Keep in mind whilst going through this novel that originally this was actually three books. 1Q84 was actually released as three separate books (Book 1, Book 2 and Book 3) and so while it might seem really long, keeping in mind that it originally was three separate books it's actually pretty normal in terms of length (and also bang for your buck seeing that you're buying three books in one). This is one of those books where patience is a good thing, just sit back and enjoy the ride, don't watch the hours spent going through the book just enjoy the actual journey. I can assure you by the time the book actually ends you will be begging for more once you really allow yourself to enjoy it.
1Q84 is, at worst, one of the most imaginative story lines I have ever really come across. Haruki Murakami weaves an elaborate and immaculate storyline with interesting, flawed characters each with their own back story. Even these minor characters are developed in a way that leaves you feeling satisfied in the end. I am seriously impressed as to how Haruki Murakami came up with the storyline and the time and energy that was invested in creating this piece of work, if this is the style of Japanese writers I would hope that more can be translated to English.
The narration in this book takes some getting used to, especially the voice of Allison Hiroto which can quite literally put you to sleep with how soft and gentle it comes off. After an hour or two though all the voices just seem to lay on you like high quality satin sheets (another sleep reference but without it actually putting you to sleep). Once the story picks up you get gripped and caught up with the way the narrators still seem to be so patient in their delivery but yet somewhat wishing they would pick up the pace. Truth be told though, you likely won't increase the tempo at this point because you would have gotten so used to the pace you won't mind it at all.
I truly can just go on and on about this book for the mere fact that it was done so exceptionally well. When I can write a review this long it means I either really enjoyed or really disliked it... and this book.... I LOVED!
I rate as follows: 5 Stars = Loved it. 4 Stars = Really liked it. 3 Stars = Liked it. 2 Stars = Didn't like it. 1 Star = Hated it.
This was my first book by Haruki Murakami, and it was an extraordinary experience. At one point in the book, while discussing one of the main characters, it states that something "Had shaken his heart from a strange angle". And I think that's a good description of how this book affected me. It shook my heart from a strange angle.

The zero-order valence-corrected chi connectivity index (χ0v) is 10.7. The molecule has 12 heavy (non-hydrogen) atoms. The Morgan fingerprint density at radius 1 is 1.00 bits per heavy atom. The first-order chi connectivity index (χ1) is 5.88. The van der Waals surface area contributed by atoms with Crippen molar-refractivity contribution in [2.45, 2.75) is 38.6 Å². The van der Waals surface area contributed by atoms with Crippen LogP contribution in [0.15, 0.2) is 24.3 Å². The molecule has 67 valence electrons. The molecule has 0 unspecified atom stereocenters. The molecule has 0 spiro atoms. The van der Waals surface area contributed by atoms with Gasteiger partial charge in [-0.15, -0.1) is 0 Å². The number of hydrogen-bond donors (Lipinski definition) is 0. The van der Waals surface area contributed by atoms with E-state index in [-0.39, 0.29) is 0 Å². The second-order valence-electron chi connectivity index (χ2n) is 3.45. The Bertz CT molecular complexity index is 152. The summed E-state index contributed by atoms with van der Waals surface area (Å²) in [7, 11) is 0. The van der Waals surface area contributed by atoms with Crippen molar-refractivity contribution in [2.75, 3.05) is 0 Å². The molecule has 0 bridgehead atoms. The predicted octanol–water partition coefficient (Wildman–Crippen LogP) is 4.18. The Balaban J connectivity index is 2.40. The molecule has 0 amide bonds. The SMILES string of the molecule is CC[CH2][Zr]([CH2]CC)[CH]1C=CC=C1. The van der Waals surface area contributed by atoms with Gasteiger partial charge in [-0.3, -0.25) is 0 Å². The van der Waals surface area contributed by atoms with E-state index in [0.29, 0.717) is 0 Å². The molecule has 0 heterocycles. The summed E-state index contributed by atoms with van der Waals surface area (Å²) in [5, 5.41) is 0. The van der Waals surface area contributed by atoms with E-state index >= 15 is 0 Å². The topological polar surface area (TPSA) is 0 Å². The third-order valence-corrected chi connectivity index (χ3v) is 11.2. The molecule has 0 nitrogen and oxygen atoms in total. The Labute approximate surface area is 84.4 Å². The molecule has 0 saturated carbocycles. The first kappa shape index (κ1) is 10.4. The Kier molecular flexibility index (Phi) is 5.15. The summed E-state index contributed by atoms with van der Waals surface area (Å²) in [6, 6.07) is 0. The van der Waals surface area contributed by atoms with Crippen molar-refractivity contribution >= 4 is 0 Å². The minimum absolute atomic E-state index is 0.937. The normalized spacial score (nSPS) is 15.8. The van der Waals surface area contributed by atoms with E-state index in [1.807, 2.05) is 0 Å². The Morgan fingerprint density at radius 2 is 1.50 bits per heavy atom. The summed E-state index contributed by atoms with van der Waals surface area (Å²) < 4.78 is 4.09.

I've never read a book quite like this one; it was unique. It has a certain moral ambiguity to it, especially in the first half. This caught me off guard and was unsettling, but it did fade to a much lesser issue as the story progressed.
The story weaves common threads throughout the book; opening up questions on themes of loneliness, the vacuums left by people or loss (and whether these can or should be filled), both the damage and comfort of religion, how our childhood scars affect us as adults (and how much power we should allow them to have) and the very thin line - the delicate balance - between Right and Wrong, Good and Bad.
Mostly, however, the book is a deep mystery that pulls you into it's dark running current and carries you along. I know some of the other reviews did not appreciate or enjoy Ms. Hiroto's narration, but I loved it and couldn't imagine the story without it. I thought it was exquisite, as was the performance of the other narrators as well.
The stunning, stark, simple honesty that was the hallmark of any conversation held by the character of Tengo was my favorite aspect of the book. It's hard to describe, but the character always speaks and replies to questions with no pretense, no pride... it really impacted me.
Especially towards the second half of the book, there were sudden twists of humor that were a welcome gift; inspiring short, unexpected guffaws.
Yes, the book can be unsettling on many levels; but it's also very impactful. I'll never forget my time in 1Q84, under the two moons.
If you've read one story about a female exercise therapist/hitman, looking for random casual sex while searching for the man of her dreams, who enters a parallel existence with two moons in the sky only to kill the leader of a religious cult that hears voices from little people who come out of a dead goat's mouth and make duplicate copies of people, you've read them all.
Seriously, if you like weird, and I do, you'll like this.
When I like something I'll let you know. If I don't, I'll let you know that too!
1Q84 is a fantastically interesting and long story - emphasis on both the interesting and the long. Well crafted with interestingly odd characters placed in mystical circumstance. The narration is spot-on, I enjoyed each of them and their performances contribute to the enjoyment of this story. The sound engineering could have been better, because it is noticeable when an edited retake was placed into the performance. Not your typical Audible production values.